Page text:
How to Find Funds to Launch a Franchise

You can’t launch a franchise without capital. Here’s how you can find the funds to get your dream off the ground.

How to Find Funds to Launch a Franchise

The number one reason for the failure of franchisors is under-capitalisation. If you’re thinking about franchising, it’s important that you have enough franchise finance to launch and enough capital to sustain the operation until recurring royalties can cover your overhead.

Many franchisors wrongly assume that the amount they collect from selling franchises in initial franchise fees will cover overheads. But often the franchise fee revenue does not fund the necessary infrastructure, leaving the emerging franchisor scrambling. If you’re not sitting on a at least R2 million, you may run out of cash.

Getting Started

When launching my healthcare staffing franchise in 2005, we estimated we needed to invest R3 million. I contributed R1 million of our own money and accessed R2 million in debt financing. We were about 18 months in when the cash began to get painfully tight.

We had overspent on unnecessary or ill-advised hiring: at least R800 000 on legal and public relations firms; R400 000 for salaried employees to do work that contracted consultants could have done, particularly franchise training; and between R400 000 and R600 000 for outside help in the first year to handle franchise sales when that role really belonged to my husband or me. We actually needed R5 million.

Add up what we overspent on though, and you see that our initial estimate of R3 million would have been adequate if we had known then what we know now. While you might avoid similar pitfalls, you should still plan on R800 000 in additional cash reserves, over and above what your financial model shows you need, for unexpected expenses. Once you’ve figured out a realistic estimate for your opportunity, the next part is pursuing the finance. Here’s a look at the most common sources.

1. Banks. The capital markets have gotten tighter, but there is still money available. Banks review lots of requests, and they are going to be more inclined to loan to those who make their job easier by anticipating their concerns.

In our first business plan for franchising, we intended to sell ten franchises in the first year, another 25 in the second year, 40 in the third year, and about 50 each year in the fourth and fifth years. Naturally, the bank questioned how we would sell ten franchises in a year without any experience. But we had thoroughly researched our competitors and were prepared to convince the bank that we could meet our goal.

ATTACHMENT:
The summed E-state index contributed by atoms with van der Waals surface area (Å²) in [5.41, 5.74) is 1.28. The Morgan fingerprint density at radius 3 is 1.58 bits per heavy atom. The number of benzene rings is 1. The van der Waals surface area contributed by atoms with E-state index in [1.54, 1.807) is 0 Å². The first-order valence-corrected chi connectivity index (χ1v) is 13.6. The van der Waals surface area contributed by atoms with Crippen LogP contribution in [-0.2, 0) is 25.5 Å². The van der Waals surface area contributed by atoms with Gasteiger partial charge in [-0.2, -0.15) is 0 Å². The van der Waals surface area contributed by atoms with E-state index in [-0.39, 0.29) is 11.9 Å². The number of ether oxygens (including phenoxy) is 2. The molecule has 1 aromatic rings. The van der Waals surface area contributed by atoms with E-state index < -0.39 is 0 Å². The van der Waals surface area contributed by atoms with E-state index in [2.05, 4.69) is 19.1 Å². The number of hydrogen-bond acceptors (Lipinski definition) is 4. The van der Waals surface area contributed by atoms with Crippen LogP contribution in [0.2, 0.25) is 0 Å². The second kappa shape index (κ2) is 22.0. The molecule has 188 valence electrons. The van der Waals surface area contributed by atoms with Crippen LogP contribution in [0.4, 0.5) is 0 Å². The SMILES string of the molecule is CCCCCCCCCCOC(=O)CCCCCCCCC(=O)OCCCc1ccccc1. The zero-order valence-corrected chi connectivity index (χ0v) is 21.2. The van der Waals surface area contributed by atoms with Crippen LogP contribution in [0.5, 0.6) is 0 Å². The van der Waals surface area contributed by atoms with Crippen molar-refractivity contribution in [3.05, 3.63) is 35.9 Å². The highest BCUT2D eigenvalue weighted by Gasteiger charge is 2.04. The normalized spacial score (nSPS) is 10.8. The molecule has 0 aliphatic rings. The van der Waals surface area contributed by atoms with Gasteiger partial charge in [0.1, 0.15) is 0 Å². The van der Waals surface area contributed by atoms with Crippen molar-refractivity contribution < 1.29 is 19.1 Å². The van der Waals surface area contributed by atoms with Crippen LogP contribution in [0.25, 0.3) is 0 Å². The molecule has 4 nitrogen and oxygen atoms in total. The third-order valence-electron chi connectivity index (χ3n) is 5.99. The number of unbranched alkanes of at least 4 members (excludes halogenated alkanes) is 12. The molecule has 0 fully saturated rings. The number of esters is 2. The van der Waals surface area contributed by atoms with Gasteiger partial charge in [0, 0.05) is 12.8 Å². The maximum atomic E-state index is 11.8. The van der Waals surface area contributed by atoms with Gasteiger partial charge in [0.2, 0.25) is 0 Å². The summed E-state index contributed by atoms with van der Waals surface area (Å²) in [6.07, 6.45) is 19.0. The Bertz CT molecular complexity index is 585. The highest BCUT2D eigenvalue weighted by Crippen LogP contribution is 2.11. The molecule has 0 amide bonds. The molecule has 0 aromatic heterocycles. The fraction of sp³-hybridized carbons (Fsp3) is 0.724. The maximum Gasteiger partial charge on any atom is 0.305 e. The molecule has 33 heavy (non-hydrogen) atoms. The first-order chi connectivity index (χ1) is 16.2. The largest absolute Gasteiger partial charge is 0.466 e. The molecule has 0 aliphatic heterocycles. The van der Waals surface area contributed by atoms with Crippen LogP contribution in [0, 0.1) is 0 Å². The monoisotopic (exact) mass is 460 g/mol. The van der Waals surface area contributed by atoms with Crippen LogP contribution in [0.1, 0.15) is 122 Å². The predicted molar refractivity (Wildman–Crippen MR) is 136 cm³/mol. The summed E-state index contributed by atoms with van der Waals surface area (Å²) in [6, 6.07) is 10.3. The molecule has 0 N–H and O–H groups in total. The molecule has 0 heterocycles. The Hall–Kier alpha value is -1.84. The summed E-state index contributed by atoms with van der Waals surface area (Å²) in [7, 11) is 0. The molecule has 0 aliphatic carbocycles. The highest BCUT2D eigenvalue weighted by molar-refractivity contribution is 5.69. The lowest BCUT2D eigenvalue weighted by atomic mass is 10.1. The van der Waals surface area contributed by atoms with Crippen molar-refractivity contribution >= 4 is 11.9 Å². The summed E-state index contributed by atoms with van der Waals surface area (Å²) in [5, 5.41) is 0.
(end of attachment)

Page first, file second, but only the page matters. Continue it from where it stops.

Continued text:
These days, you might need to pitch to multiple banks before finding a lender. You will need great market research on your industry and your performance compared with peers. You must exert strong confidence in your abilities to achieve your business-plan goals and to repay the loan. And you will need to have skin in the game. Expect to give a personal guarantee for the loan.

So be prepared before you meet with the bank. Make sure your package includes the following: a full business plan; financial statements for the first five years, including a statement of cash flow; and the competitive analysis on your industry to show that your assumptions for unit sales by year, royalty revenue per year and per unit, and earnings as a percentage of revenue are within the ranges of what has occurred historically in the industry.

2. Government programmes. I scoured all the possible government programmes, concentrating on ones that were available to me and sure enough, I found one that suited me. You’ll be amazed by the number of resources that are out there, but remember, government programmes have specific mandates, so choose the ones that suit what you have to offer.

3. Friends and family. Remember how I underestimated the money we needed by R2 million? That was a hard moment. We had to access more capital and really build, or entrench and stall growth. At that point, we had 12 franchisees who had signed up because of their belief in our vision. So we tabled our pride and asked my husband’s parents, my parents and extended family for a loan.

They agreed to help us. We structured the one-year loan with 14% interest (to match their returns in the market, since they had to pull out the money to loan to us). We were able to pay it back in 11 months. We will always be grateful that they stood by us. Receiving financial help from family members is humbling and is something that stays with you, grounds you, and drives you to never have to repeat the experience.

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